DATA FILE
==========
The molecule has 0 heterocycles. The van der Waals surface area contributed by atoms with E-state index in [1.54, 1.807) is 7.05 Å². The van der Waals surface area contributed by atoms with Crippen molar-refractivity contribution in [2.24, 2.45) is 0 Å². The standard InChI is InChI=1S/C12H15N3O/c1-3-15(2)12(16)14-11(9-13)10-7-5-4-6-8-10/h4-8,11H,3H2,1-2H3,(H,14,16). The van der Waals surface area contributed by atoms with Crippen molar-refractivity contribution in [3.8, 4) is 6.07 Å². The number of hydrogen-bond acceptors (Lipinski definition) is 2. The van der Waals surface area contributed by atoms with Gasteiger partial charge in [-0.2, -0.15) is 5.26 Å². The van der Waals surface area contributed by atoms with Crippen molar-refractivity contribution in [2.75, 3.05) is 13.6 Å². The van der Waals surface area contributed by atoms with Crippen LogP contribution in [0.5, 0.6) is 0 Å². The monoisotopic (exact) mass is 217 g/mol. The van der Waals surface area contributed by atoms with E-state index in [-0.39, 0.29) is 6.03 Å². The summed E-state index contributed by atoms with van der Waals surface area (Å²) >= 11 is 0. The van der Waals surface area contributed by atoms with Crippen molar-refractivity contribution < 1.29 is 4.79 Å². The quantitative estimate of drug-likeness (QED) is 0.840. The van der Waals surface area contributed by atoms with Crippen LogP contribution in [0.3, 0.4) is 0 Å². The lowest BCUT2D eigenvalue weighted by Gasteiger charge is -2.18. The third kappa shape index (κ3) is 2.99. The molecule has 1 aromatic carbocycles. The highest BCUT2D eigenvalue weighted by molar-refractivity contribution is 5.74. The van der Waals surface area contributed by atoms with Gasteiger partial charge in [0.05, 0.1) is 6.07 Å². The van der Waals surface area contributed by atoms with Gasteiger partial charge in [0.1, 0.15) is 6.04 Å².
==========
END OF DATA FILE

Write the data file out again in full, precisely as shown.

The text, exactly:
The molecule has 0 heterocycles. The van der Waals surface area contributed by atoms with E-state index in [1.54, 1.807) is 7.05 Å². The van der Waals surface area contributed by atoms with Crippen molar-refractivity contribution in [2.24, 2.45) is 0 Å². The standard InChI is InChI=1S/C12H15N3O/c1-3-15(2)12(16)14-11(9-13)10-7-5-4-6-8-10/h4-8,11H,3H2,1-2H3,(H,14,16). The van der Waals surface area contributed by atoms with Crippen molar-refractivity contribution in [3.8, 4) is 6.07 Å². The number of hydrogen-bond acceptors (Lipinski definition) is 2. The van der Waals surface area contributed by atoms with Gasteiger partial charge in [-0.2, -0.15) is 5.26 Å². The van der Waals surface area contributed by atoms with Crippen molar-refractivity contribution in [2.75, 3.05) is 13.6 Å². The van der Waals surface area contributed by atoms with Crippen LogP contribution in [0.5, 0.6) is 0 Å². The monoisotopic (exact) mass is 217 g/mol. The van der Waals surface area contributed by atoms with E-state index in [-0.39, 0.29) is 6.03 Å². The summed E-state index contributed by atoms with van der Waals surface area (Å²) >= 11 is 0. The van der Waals surface area contributed by atoms with Crippen molar-refractivity contribution < 1.29 is 4.79 Å². The quantitative estimate of drug-likeness (QED) is 0.840. The van der Waals surface area contributed by atoms with Crippen LogP contribution in [0.3, 0.4) is 0 Å². The lowest BCUT2D eigenvalue weighted by Gasteiger charge is -2.18. The third kappa shape index (κ3) is 2.99. The molecule has 1 aromatic carbocycles. The highest BCUT2D eigenvalue weighted by molar-refractivity contribution is 5.74. The van der Waals surface area contributed by atoms with Gasteiger partial charge in [0.05, 0.1) is 6.07 Å². The van der Waals surface area contributed by atoms with Gasteiger partial charge in [0.1, 0.15) is 6.04 Å².